Thursday, February 10, 2011
When a child is gone from our life, it's the simple situations that are sometimes the hardest to handle.
My Daniel Buttons went off when I volunteered to help out at our church's Date Night. Couples dropped off their kids and I was assigned to take care of the two and three-year-olds, that potty training age. Before I could fully understand why, tears lined my eyes. The more I watched one little boy talking and playing, the more it became clear. This kid did not look like my Daniel, but he talked like him and his mannerisms were similar. I whispered this to my daughter who was with me on this volunteer night. Telling her that this child reminded me of her brother made my eyes fill again. Elizabeth was born after Daniel's death; she'd never met him and yet, now, was able to capture some of who he was in a little boy we had just met. This is all so crazy, I thought, and wiped my eyes. I'm in charge here. Hold it together. You can't break down.
I know what set my heart into a tailspin. But others may never understand. Unless. Unless they, too, have had a child die.
Whether it be praying for a sick child, or watching a child eat watermelon, or hearing a song, I'm reminded of days gone by.
Little do people realize that triggers zap a bereaved parent throughout the day, and just how exhausting getting through a newly-bereaved day can be. It's the simple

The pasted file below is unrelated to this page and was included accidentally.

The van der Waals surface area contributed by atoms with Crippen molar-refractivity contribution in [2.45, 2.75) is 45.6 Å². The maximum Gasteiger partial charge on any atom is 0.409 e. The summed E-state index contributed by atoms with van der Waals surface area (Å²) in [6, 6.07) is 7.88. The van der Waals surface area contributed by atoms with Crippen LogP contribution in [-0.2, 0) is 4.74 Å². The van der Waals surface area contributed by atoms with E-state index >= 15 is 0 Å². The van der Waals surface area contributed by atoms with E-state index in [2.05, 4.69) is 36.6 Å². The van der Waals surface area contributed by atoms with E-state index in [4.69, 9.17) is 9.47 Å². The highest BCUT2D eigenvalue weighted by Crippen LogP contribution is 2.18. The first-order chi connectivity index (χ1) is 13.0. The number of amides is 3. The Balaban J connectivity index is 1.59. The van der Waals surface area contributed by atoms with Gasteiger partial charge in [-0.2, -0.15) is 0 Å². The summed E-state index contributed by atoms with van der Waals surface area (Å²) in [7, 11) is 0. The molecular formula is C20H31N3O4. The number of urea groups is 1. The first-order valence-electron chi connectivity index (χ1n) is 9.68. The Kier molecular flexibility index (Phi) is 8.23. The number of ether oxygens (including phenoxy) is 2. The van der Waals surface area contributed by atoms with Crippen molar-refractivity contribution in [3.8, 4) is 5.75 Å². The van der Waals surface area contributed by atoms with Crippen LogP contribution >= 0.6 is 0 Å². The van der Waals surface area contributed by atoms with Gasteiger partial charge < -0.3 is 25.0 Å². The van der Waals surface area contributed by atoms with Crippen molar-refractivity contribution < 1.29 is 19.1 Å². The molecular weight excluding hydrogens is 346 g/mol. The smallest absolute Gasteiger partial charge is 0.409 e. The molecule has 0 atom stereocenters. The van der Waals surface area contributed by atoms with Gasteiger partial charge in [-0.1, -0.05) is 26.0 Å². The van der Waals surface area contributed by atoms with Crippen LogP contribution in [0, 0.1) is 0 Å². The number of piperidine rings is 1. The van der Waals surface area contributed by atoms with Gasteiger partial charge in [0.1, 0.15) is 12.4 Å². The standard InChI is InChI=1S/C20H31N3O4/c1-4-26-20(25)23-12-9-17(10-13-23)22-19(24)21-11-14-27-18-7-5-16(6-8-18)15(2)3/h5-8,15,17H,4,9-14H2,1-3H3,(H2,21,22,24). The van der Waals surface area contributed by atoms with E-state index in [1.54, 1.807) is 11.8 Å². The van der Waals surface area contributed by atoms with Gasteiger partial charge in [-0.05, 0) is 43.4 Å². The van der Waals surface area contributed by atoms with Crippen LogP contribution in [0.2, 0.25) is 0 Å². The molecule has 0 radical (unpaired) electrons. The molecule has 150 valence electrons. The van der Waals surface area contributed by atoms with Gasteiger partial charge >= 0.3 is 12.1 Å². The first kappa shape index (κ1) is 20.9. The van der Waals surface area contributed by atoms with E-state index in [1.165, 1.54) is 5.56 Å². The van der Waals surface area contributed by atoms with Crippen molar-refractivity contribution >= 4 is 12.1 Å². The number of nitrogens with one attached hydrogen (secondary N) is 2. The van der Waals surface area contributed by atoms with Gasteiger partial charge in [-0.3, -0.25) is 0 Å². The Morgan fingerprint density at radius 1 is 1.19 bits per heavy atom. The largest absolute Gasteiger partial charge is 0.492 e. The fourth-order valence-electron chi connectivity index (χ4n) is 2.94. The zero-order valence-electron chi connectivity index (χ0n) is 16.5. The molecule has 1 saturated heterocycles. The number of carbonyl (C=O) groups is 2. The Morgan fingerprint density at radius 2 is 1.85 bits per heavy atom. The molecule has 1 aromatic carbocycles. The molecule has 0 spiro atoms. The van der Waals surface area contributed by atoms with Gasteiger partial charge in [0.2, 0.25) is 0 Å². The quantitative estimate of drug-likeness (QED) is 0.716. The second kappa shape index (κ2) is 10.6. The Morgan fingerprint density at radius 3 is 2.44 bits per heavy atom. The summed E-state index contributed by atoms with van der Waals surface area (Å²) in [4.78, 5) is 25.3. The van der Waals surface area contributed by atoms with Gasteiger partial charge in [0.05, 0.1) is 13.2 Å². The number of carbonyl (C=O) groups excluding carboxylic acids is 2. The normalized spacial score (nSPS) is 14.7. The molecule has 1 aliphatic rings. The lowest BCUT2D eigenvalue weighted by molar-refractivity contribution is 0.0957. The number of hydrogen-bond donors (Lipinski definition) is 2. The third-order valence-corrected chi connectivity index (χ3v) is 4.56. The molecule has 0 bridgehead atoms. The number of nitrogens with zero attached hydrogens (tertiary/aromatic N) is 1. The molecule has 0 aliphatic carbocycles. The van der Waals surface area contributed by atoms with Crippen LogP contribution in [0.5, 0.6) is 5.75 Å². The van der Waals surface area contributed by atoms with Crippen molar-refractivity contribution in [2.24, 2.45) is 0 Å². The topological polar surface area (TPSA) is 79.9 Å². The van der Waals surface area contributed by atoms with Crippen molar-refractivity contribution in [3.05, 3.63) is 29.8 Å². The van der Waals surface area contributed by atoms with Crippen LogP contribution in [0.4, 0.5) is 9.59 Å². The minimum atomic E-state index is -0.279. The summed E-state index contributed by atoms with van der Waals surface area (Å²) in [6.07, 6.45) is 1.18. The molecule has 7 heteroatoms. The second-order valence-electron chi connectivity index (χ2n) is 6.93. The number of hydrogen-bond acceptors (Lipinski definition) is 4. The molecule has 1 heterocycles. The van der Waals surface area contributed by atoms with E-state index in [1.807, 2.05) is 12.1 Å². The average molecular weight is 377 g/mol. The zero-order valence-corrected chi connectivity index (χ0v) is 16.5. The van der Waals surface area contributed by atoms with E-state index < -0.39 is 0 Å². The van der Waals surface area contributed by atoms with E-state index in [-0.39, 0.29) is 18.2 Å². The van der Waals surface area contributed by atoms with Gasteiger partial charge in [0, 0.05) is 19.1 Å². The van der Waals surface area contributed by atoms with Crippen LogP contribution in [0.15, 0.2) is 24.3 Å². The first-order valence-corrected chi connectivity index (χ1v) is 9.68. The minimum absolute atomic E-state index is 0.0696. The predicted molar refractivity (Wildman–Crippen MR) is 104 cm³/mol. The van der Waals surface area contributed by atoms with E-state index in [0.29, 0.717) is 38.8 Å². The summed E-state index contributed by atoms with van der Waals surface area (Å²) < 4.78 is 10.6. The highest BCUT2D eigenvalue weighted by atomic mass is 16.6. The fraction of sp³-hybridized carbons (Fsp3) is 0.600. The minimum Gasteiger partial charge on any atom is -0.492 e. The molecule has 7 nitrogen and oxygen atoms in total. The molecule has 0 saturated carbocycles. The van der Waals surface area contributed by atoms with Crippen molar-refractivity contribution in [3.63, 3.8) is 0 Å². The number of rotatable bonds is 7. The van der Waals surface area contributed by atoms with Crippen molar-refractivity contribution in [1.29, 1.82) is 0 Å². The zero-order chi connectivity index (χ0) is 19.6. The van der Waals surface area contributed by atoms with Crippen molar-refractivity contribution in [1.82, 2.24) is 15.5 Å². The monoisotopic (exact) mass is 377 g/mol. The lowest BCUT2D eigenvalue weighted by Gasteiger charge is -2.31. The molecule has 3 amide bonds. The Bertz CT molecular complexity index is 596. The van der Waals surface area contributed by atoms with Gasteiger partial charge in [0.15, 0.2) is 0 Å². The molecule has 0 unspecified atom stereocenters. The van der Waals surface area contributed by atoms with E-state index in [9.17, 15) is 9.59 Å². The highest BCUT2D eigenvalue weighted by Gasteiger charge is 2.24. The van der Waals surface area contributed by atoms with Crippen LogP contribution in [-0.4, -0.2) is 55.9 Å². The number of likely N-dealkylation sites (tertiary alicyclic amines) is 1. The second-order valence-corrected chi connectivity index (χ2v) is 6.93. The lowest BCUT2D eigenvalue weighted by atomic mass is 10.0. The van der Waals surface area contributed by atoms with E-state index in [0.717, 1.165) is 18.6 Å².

things--seeing a child, or a toy, or a box of cereal, or hearing a voice. These produce emotions and to act on them or to try to shove them aside is the constant dilemma we face.
Parents are going through a lot more than meets the eye. If we were to vocalize each time a trigger or button went off, we could be saying things like this to our coworkers all day:
"Are you eating a grilled cheese sandwich? Daniel thought they were called girl cheese."
"The picture of your granddaughter is beautiful in that Cozy Coupe. Daniel and his sister used to ride in one down the cul-de-sac."
"I know all about how hard it can be to get a kid to go to bed at night. Daniel was getting out of his bed all the time to come downstairs."
After awhile, our coworkers or friends would probably be sick and tired of hearing about our child.
But they don't realize, the memories are all we have now. I can't go home and make a grilled cheese sandwich for my son or watch him ride in the Cozy Coupe or even fight with him about bedtime. Ever. Again.
I compare it to playing a game where tennis balls are lobbed at me. I use my racket to swing and hit them aside so that I can continue on with the game. But swinging at these unexpected balls is exhausting.
Then there are the not pleasant thoughts that are trigged when coworkers bring up topics like suicide or disease or teens and drinking. To them, these are entities that have not entered their doorstep. They are out there--someone else's child they've read about in the news. Whereas for the bereaved parent, these or other difficult entities have taken away our child.
No wonder they call this road of bereavement rocky!
I find it helps to write some of the situations and the emotions down. Release the bottled up feelings in this way. Write down what you would have liked to have said to that person who said something that hurt you. But you refused to say anything at the time--you just let her words be one of those many tennis balls that you hit out of your court.
Grieving parents have a lot to handle each day. Most people are not aware how much energy it takes to combat what goes on in our hearts and heads.
We are simply trying to do the best we can. God, please give us this day what we need to walk this journey. Amen.